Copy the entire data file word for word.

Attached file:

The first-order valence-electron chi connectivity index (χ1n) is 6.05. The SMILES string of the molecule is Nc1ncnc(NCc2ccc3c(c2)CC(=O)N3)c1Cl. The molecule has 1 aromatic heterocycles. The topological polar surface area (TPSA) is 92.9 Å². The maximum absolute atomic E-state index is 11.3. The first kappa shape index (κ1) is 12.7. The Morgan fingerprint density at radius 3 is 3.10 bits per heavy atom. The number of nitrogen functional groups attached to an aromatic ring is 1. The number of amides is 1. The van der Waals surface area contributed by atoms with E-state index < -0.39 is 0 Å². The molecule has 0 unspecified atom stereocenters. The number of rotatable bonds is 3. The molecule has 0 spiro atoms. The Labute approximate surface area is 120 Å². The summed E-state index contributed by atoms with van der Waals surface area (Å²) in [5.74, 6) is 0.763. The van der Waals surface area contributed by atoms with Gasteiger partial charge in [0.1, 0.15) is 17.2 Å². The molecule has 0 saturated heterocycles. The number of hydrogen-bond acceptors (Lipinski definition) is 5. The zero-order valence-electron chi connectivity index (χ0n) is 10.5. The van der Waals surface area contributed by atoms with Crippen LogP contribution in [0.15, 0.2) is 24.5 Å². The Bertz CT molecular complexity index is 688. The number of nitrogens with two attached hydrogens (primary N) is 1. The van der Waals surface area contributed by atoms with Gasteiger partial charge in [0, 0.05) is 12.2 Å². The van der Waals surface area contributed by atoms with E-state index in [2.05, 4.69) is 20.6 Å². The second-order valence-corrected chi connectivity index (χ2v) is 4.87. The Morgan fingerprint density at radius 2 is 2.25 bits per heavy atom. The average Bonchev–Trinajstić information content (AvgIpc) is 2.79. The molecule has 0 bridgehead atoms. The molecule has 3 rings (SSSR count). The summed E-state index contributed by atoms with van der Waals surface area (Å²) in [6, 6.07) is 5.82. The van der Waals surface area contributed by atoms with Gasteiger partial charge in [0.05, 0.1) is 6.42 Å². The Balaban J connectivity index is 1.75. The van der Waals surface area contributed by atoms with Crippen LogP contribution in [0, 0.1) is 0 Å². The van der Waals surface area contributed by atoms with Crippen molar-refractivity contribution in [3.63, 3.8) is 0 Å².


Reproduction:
The first-order valence-electron chi connectivity index (χ1n) is 6.05. The SMILES string of the molecule is Nc1ncnc(NCc2ccc3c(c2)CC(=O)N3)c1Cl. The molecule has 1 aromatic heterocycles. The topological polar surface area (TPSA) is 92.9 Å². The maximum absolute atomic E-state index is 11.3. The first kappa shape index (κ1) is 12.7. The Morgan fingerprint density at radius 3 is 3.10 bits per heavy atom. The number of nitrogen functional groups attached to an aromatic ring is 1. The number of amides is 1. The van der Waals surface area contributed by atoms with E-state index < -0.39 is 0 Å². The molecule has 0 unspecified atom stereocenters. The number of rotatable bonds is 3. The molecule has 0 spiro atoms. The Labute approximate surface area is 120 Å². The summed E-state index contributed by atoms with van der Waals surface area (Å²) in [5.74, 6) is 0.763. The van der Waals surface area contributed by atoms with Gasteiger partial charge in [0.1, 0.15) is 17.2 Å². The molecule has 0 saturated heterocycles. The number of hydrogen-bond acceptors (Lipinski definition) is 5. The zero-order valence-electron chi connectivity index (χ0n) is 10.5. The van der Waals surface area contributed by atoms with Crippen LogP contribution in [0.15, 0.2) is 24.5 Å². The Bertz CT molecular complexity index is 688. The number of nitrogens with two attached hydrogens (primary N) is 1. The van der Waals surface area contributed by atoms with Gasteiger partial charge in [0, 0.05) is 12.2 Å². The van der Waals surface area contributed by atoms with E-state index in [2.05, 4.69) is 20.6 Å². The second-order valence-corrected chi connectivity index (χ2v) is 4.87. The Morgan fingerprint density at radius 2 is 2.25 bits per heavy atom. The average Bonchev–Trinajstić information content (AvgIpc) is 2.79. The molecule has 0 bridgehead atoms. The molecule has 3 rings (SSSR count). The summed E-state index contributed by atoms with van der Waals surface area (Å²) in [6, 6.07) is 5.82. The van der Waals surface area contributed by atoms with Gasteiger partial charge in [0.05, 0.1) is 6.42 Å². The Balaban J connectivity index is 1.75. The van der Waals surface area contributed by atoms with Crippen LogP contribution in [0, 0.1) is 0 Å². The van der Waals surface area contributed by atoms with Crippen molar-refractivity contribution in [3.63, 3.8) is 0 Å².